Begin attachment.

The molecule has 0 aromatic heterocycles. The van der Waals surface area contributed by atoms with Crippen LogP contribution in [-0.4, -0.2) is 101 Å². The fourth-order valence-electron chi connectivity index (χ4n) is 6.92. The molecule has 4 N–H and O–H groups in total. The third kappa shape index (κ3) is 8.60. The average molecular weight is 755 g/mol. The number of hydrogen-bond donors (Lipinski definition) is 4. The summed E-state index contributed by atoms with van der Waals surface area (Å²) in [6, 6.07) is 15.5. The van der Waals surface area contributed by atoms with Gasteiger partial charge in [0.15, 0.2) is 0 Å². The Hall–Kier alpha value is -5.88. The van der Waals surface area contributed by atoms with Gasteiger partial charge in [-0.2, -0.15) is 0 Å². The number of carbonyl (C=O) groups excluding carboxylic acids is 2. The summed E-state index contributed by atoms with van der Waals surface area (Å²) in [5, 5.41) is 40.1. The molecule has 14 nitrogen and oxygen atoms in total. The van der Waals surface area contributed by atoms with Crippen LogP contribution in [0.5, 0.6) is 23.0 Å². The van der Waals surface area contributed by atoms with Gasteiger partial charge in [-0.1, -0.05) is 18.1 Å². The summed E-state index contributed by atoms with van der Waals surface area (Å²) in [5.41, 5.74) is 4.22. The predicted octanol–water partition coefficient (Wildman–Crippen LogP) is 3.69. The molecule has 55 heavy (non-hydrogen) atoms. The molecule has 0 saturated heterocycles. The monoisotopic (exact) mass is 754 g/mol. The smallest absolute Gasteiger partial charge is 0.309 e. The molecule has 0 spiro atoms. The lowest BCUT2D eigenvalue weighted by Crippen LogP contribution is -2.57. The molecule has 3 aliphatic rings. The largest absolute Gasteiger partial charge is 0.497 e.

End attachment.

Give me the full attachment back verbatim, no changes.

The molecule has 0 aromatic heterocycles. The van der Waals surface area contributed by atoms with Crippen LogP contribution in [-0.4, -0.2) is 101 Å². The fourth-order valence-electron chi connectivity index (χ4n) is 6.92. The molecule has 4 N–H and O–H groups in total. The third kappa shape index (κ3) is 8.60. The average molecular weight is 755 g/mol. The number of hydrogen-bond donors (Lipinski definition) is 4. The summed E-state index contributed by atoms with van der Waals surface area (Å²) in [6, 6.07) is 15.5. The van der Waals surface area contributed by atoms with Gasteiger partial charge in [0.15, 0.2) is 0 Å². The Hall–Kier alpha value is -5.88. The van der Waals surface area contributed by atoms with Gasteiger partial charge in [-0.2, -0.15) is 0 Å². The number of carbonyl (C=O) groups excluding carboxylic acids is 2. The summed E-state index contributed by atoms with van der Waals surface area (Å²) in [5, 5.41) is 40.1. The molecule has 14 nitrogen and oxygen atoms in total. The van der Waals surface area contributed by atoms with Crippen LogP contribution in [0.5, 0.6) is 23.0 Å². The van der Waals surface area contributed by atoms with Gasteiger partial charge in [-0.1, -0.05) is 18.1 Å². The summed E-state index contributed by atoms with van der Waals surface area (Å²) in [5.41, 5.74) is 4.22. The predicted octanol–water partition coefficient (Wildman–Crippen LogP) is 3.69. The molecule has 55 heavy (non-hydrogen) atoms. The molecule has 0 saturated heterocycles. The monoisotopic (exact) mass is 754 g/mol. The smallest absolute Gasteiger partial charge is 0.309 e. The molecule has 0 spiro atoms. The lowest BCUT2D eigenvalue weighted by Crippen LogP contribution is -2.57. The molecule has 3 aliphatic rings. The largest absolute Gasteiger partial charge is 0.497 e.